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Br J Haematol. 2003 Nov;123(4):676-82.

Oral anticoagulation in surgical procedures: risks and recommendations.

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Department of Haematology, Leiden University Medical Centre, Leiden, The Netherlands.


Surgery in anticoagulated patients is problematic. Coumarin therapy is often discontinued or reversed to reduce the perioperative bleeding risk. Meanwhile, the thromboembolic risk is enhanced. We sought to determine the frequency of bleeding and thromboembolism in anticoagulated patients undergoing routine surgery and to investigate the role of patient characteristics and the level of anticoagulation. We studied patients who attended the Leiden Anticoagulation Clinic for treatment relating to mechanical heart valve prostheses, atrial fibrillation or myocardial infarction and underwent surgery at the Leiden University Medical Centre between 1994 and 1998. Outcome events were bleeding and thromboembolism in the perioperative period. Seventy-two complications occurred in 603 interventions, yielding an overall frequency of 11.9% [95% confidence interval (CI): 9.3-14.9], 9.5% (n = 57) for haemorrhage and 2.5% (n = 15) for thromboembolism. Younger patients tended to have more complications [odds ratio (OR) for >65 years of age: 0.5, 95% CI 0.3-1.0] as did patients with atrial fibrillation (OR for atrial fibrillation versus mechanical heart valve prostheses: 1.8, 95% CI 0.8-4.2). High postoperative levels of anticoagulation were associated with a slightly increased risk of complications [OR international normalized ratio (INR) > 3 vs. INR < 2: 1.3, 95% CI 0.6-3.0]. We conclude that routine surgery in anticoagulated patients yields a high perioperative bleeding and thromboembolic risk. While neither patient characteristics nor the level of anticoagulation appeared to play a major role in the occurrence of complications, the risk was clearly associated to the type of surgery, with the highest risk in thoracic surgery.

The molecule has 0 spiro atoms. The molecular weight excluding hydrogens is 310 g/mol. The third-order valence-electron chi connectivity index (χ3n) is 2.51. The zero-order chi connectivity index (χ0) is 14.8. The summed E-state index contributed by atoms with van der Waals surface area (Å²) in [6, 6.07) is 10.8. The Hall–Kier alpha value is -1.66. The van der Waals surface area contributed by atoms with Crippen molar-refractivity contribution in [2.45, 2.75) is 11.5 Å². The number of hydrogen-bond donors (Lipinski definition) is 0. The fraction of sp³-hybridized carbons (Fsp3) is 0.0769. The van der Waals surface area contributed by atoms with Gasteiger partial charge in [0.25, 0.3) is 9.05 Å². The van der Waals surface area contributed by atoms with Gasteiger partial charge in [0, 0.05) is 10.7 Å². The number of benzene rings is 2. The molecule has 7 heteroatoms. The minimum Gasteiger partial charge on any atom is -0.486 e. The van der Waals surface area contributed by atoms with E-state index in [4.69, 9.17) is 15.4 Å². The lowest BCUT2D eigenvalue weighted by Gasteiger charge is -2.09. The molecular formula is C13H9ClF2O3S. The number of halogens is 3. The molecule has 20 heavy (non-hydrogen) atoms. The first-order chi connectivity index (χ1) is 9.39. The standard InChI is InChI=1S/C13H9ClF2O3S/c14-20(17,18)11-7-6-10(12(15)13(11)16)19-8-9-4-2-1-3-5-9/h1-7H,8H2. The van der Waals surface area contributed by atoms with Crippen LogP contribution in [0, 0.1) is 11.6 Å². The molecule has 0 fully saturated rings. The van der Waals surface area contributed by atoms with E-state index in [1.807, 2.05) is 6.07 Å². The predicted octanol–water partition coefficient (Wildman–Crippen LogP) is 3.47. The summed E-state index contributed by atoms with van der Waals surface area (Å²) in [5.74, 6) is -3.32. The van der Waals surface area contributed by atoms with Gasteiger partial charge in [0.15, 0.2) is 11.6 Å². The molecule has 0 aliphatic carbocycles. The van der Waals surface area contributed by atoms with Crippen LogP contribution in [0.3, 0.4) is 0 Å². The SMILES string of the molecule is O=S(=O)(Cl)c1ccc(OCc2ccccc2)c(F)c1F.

[Indexed for MEDLINE]

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